It was a long walk back from the Santa Anita racetrack to downtown Los Angeles. Every once in a while Ben Blagwell would stick his thumb out, but nobody stopped. What the hell, Ben wouldn’t have picked himself up either if he saw himself standing on the side of the road in his cheap Robert Hall suit, a big ginger bruiser who looked like he’d kill you just as soon as look at you. It was almost midnight by the time he got back to Bunker Hill, and all the lights in the rooming house were out, which was good -- maybe he could avoid the landlady at least until morning. But someone was sitting on the porch glider up there in the dark. Ben started climbing the creaky wooden steps, hoping to hell that the someone wasn’t Mrs. McGrath, the mean old harridan. And then the someone struck a match, and lit a cigarette, and Ben stopped where he was at the head of the steps.

“Hello, big boy.”

Maude. Maude Collins. Three thousand miles he had traveled to get away from this broad, and here she was.

“You look like hell, big boy,” she said.

I look like hell, thought Ben.

And now I am in hell.


Ben apparently appeared in at least fourteen other Horace P. Sternwall novels, but we have not yet been able to track a single one of them down. If any of our faithful readers does happen to chance on any of them in a garage sale or moldering in a cardboard box in a grandparent's basement, the present writer would love to hear from you.

But in the meanwhile can any of us forget Ben’s first appearance in Arnold Schnabel’s heroic and massive memoir, Railroad Train to Heaven? Yes, it was way back in Chapter 251, when Arnold idly picks up a paperback titled Havana Hellcats (Horace P. Sternwall, publisher and date unknown):


I turned it over and looked at the back cover.

“Trapped in a tropical paradise that turns into a burning inferno of passion and betrayal, Yank soldier-of-fortune Ben Blagwell goes up against a harem of lesbian murderesses whose only motto is ‘More!’”

“By Horace P. Sternwall, author of Say It With a .38, Two Ways to Tuesday, and The Magic Pen Wiper.”

“I couldn’t put this book down, and neither will you!"-- Bennett Cerf

“Not for nothing has Sternwall been compared with Maugham and Conrad." -- Bernard DeVoto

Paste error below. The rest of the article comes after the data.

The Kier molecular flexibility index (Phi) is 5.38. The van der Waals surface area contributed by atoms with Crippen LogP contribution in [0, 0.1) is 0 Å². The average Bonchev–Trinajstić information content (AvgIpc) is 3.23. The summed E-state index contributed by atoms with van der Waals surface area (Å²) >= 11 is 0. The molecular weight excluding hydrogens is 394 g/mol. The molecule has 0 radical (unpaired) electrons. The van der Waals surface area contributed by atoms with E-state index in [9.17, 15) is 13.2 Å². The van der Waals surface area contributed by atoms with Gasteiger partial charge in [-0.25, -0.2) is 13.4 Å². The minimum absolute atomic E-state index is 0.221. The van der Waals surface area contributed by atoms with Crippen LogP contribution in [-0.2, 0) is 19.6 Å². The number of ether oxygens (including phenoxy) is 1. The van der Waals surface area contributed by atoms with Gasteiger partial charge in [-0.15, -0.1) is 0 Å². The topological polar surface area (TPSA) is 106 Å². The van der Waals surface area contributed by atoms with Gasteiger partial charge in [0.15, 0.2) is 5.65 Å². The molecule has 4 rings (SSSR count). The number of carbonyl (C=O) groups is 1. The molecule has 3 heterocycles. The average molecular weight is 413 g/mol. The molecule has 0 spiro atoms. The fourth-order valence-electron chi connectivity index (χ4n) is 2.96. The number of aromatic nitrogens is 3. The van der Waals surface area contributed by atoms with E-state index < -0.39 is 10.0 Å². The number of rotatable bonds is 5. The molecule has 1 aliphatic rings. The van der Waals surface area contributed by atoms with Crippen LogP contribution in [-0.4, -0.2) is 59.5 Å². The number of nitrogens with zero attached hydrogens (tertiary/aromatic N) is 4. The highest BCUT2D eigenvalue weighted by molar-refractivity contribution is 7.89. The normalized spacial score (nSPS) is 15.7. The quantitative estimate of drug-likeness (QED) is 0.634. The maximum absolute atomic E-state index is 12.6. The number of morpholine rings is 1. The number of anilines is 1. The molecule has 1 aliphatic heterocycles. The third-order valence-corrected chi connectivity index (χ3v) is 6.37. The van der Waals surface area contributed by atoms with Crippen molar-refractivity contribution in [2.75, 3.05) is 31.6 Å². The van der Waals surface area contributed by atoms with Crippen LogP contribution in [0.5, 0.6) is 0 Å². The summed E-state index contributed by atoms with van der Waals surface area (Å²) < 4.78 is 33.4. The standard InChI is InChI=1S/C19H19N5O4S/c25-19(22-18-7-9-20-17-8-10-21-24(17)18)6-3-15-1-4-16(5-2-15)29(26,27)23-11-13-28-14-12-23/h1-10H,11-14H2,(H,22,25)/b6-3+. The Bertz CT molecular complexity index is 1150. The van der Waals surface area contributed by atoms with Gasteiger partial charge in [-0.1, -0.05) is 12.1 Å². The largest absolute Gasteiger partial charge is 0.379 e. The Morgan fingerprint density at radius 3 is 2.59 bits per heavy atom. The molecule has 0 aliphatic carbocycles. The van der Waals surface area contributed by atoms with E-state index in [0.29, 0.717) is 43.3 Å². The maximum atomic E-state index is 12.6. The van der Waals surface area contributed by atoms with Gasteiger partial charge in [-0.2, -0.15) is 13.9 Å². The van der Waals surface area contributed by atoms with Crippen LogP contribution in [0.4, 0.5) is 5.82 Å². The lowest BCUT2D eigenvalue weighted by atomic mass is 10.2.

“Sternwall’s Big Ben Blagwell deserves a place in the pantheon of the great heroes of literature, right up there with Leatherstocking, Ivanhoe, D'Artagnan, and Humphrey Clinker.” -- Lionel Trilling

I opened the book to the first page of the novel. I brought the opened book to my nose and breathed in the reassuring smell of the pulpy paper. Then I lowered the book and read the opening lines.

“Your name Ben Blagwell?”

“Who wants to know?”

“I’d like to buy you a drink if you’re Ben Blagwell.”

“I only drink with my friends,” said Big Ben Blagwell.

“And what’s a chap got to do to become your friend?”

“Buy me a drink and I’ll tell you.”

“Innkeeper!” called the fat man in the wrinkled white suit. “Another drink for my friend here. What’re you drinking, Ben?”

“Planter’s Punch, with a float of ‘151’.”

“Two Planter’s Punches,” said the fat man.

“With a float of ‘151’,” Ben reminded him.

“And a float of ‘151’,” said the fat man.

“Sit down, my friend,” said Big Ben Blagwell….

“All right, buddy,” said someone behind me, in a deep, gruff voice.

I turned. It was a big muscular, sun-bronzed guy with four or five days’ growth of a ginger beard, a crushed and dingy white yachting cap, a wrinkled Hawaiian shirt, equally wrinkled denim trousers, dirty white deck shoes. He had a tattoo of an anchor on one forearm, and there was some sort of a bird on the other. He took a drag from a cigarette...


(Portrait of Ben and unknown woman by Vic Prezio. Please come back next week for another blood-curdling chapter of Railroad Train to Heaven. Ben and Arnold will be waiting for you.)

4 comments:

Kathleen Maher said...

I tend to read too much into the text, but these glimpses of Ben made me wonder if he's eternal. One man in so many layered incarnations? Perhaps he's Josh in diguise.

Dan Leo said...

I wonder if we could start the Church of Ben? The sacrament of course would be a Planter's Punch with a "float" of 151 rum.

Ted Stamas said...

"Good work ain't cheap. Cheap work ain't good." - Norman "Sailor Jerry" Collins.

Must have been a shipmate of Big Ben Blagwell.

Dan Leo said...

Hey, good to hear from you again, Ted. I just looked up Sailor Jerry -- what a story! And there's a "Sailor Jerry" store here in Philly on 13th Street...